The financial expert also highlighted that the donor lists were missing several details. “The PTI received funds from 13 countries […] There is no record of the Rs20 million received at the PTI chairman’s office,” he said.
Wardak said that 41 of the 50 banks did not respond to the scrutiny committee’s inquiries, pointing out the possibility of more accounts existing. The PTI ignored the principles and the standards of auditing, he alleged.
He claimed that the donations were made from the PTI’s own companies instead of third-party companies.
When Akbar Sher Babar took the stand, he said that for the very first time in the country’s history a political party was providing details of its funding to the election commission. “All political parties should be answerable to the ECP,” he said.
“It is the first time in history that a political party is giving details for its funding sources to the ECP. Every political party should be answerable before the Commission,” Babar said.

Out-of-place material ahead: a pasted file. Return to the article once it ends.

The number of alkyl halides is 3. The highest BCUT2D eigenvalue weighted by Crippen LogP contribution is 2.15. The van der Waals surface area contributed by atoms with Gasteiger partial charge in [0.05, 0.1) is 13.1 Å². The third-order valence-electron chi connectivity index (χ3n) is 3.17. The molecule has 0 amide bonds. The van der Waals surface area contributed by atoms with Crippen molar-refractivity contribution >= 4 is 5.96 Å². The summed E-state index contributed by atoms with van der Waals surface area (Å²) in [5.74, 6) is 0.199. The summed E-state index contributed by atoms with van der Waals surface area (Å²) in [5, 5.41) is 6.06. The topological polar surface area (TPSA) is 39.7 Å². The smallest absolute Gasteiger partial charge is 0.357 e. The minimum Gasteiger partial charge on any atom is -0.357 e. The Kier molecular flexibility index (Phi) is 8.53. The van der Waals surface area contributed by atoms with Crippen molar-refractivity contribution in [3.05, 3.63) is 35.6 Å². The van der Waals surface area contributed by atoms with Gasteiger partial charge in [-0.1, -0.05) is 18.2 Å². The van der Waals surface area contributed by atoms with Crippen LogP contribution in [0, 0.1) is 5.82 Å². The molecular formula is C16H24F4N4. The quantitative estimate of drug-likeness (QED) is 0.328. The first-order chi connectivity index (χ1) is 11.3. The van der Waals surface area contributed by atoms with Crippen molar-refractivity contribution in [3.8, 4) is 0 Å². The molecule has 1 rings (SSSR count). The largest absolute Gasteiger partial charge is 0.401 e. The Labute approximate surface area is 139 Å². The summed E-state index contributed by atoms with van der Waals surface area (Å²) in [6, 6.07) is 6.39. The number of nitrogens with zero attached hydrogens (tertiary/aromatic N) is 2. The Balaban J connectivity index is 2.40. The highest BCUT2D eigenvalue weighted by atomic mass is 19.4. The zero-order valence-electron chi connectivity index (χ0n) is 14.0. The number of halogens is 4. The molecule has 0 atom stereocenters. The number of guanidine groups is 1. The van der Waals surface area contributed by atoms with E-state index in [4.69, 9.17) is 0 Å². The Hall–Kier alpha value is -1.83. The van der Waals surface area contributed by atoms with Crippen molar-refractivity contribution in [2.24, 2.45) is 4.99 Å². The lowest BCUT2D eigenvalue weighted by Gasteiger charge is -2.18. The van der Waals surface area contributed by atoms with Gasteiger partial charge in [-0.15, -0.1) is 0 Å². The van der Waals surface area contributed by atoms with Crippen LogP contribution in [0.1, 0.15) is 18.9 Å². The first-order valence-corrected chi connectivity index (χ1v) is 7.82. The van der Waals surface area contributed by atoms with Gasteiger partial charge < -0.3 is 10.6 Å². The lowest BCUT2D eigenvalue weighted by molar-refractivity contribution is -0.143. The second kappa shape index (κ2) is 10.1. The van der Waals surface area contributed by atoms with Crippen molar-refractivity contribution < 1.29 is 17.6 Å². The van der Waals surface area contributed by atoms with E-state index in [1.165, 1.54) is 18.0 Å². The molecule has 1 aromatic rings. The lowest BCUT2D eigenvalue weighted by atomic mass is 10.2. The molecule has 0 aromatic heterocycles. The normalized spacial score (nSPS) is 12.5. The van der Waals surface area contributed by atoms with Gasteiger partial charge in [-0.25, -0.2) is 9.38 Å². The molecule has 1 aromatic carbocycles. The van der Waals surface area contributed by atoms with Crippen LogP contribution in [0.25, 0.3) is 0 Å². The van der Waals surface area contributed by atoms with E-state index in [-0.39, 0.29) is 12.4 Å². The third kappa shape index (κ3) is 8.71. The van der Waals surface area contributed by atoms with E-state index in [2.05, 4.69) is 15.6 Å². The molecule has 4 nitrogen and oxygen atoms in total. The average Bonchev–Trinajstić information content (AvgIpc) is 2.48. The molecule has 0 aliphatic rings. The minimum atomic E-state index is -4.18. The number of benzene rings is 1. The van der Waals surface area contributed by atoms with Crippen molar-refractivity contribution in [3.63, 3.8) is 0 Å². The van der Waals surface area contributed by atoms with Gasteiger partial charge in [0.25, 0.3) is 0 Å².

Last week, Raja had directed the ECP staff to list the foreign finding case against the PTI as “prohibited funding” from now onwards after accepting the party’s stance on the matter.
As the proceedings started, PTI’s counsel Anwar Mansoor Khan maintained that the ECP’s cause list still referred to the case as foreign funding instead of “prohibited funding”.
“My stance since day one is that this is a case of prohibited funding and not foreign funding,” Khan said.
The CEC noted that Khan’s stance was “correct” and directed the ECP staff not to list the case as foreign funding.
The PTI’s counsel had earlier argued that the Political Parties Order 2002 and not Elections Act 2017 would apply on the prohibited funding case.
According to PPO, money received from foreign governments and multinational and local companies would be considered foreign funding, he said.
Under Election Act 2017, receiving money other than Pakistani citizens was prohibited, he added. “The 2002 law applies to all cases till 2017.”
On January 4 this year, the ECP’s scrutiny committee, formed in March 2018 to examine the PTI’s foreign funding in one month, finally submitted its report after 95 hearings and nearly four years.